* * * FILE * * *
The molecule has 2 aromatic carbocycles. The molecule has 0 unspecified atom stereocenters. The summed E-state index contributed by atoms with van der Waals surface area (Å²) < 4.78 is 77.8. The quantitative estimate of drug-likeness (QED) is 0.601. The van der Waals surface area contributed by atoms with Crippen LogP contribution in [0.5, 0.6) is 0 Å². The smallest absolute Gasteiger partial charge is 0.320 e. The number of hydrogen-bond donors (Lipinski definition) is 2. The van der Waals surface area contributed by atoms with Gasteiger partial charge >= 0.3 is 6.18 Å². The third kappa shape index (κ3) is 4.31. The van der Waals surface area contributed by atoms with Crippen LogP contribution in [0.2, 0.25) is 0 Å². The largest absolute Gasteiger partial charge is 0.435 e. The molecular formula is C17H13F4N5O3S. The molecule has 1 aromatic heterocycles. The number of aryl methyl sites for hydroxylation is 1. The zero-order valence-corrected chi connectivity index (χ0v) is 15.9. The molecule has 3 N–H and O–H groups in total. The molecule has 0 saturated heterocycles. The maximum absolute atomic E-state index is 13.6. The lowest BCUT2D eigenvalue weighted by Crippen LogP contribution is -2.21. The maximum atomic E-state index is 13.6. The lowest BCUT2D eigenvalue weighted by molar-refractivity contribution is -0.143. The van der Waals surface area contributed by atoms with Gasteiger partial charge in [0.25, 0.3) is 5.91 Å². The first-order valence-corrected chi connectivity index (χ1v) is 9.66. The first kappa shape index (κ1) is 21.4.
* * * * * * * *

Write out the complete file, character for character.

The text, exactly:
The molecule has 2 aromatic carbocycles. The molecule has 0 unspecified atom stereocenters. The summed E-state index contributed by atoms with van der Waals surface area (Å²) < 4.78 is 77.8. The quantitative estimate of drug-likeness (QED) is 0.601. The van der Waals surface area contributed by atoms with Crippen LogP contribution in [0.5, 0.6) is 0 Å². The smallest absolute Gasteiger partial charge is 0.320 e. The number of hydrogen-bond donors (Lipinski definition) is 2. The van der Waals surface area contributed by atoms with Gasteiger partial charge >= 0.3 is 6.18 Å². The third kappa shape index (κ3) is 4.31. The van der Waals surface area contributed by atoms with Crippen LogP contribution in [0.2, 0.25) is 0 Å². The largest absolute Gasteiger partial charge is 0.435 e. The molecular formula is C17H13F4N5O3S. The molecule has 1 aromatic heterocycles. The number of aryl methyl sites for hydroxylation is 1. The zero-order valence-corrected chi connectivity index (χ0v) is 15.9. The molecule has 3 N–H and O–H groups in total. The molecule has 0 saturated heterocycles. The maximum absolute atomic E-state index is 13.6. The lowest BCUT2D eigenvalue weighted by Crippen LogP contribution is -2.21. The maximum atomic E-state index is 13.6. The lowest BCUT2D eigenvalue weighted by molar-refractivity contribution is -0.143. The van der Waals surface area contributed by atoms with Gasteiger partial charge in [0.25, 0.3) is 5.91 Å². The first-order valence-corrected chi connectivity index (χ1v) is 9.66. The first kappa shape index (κ1) is 21.4.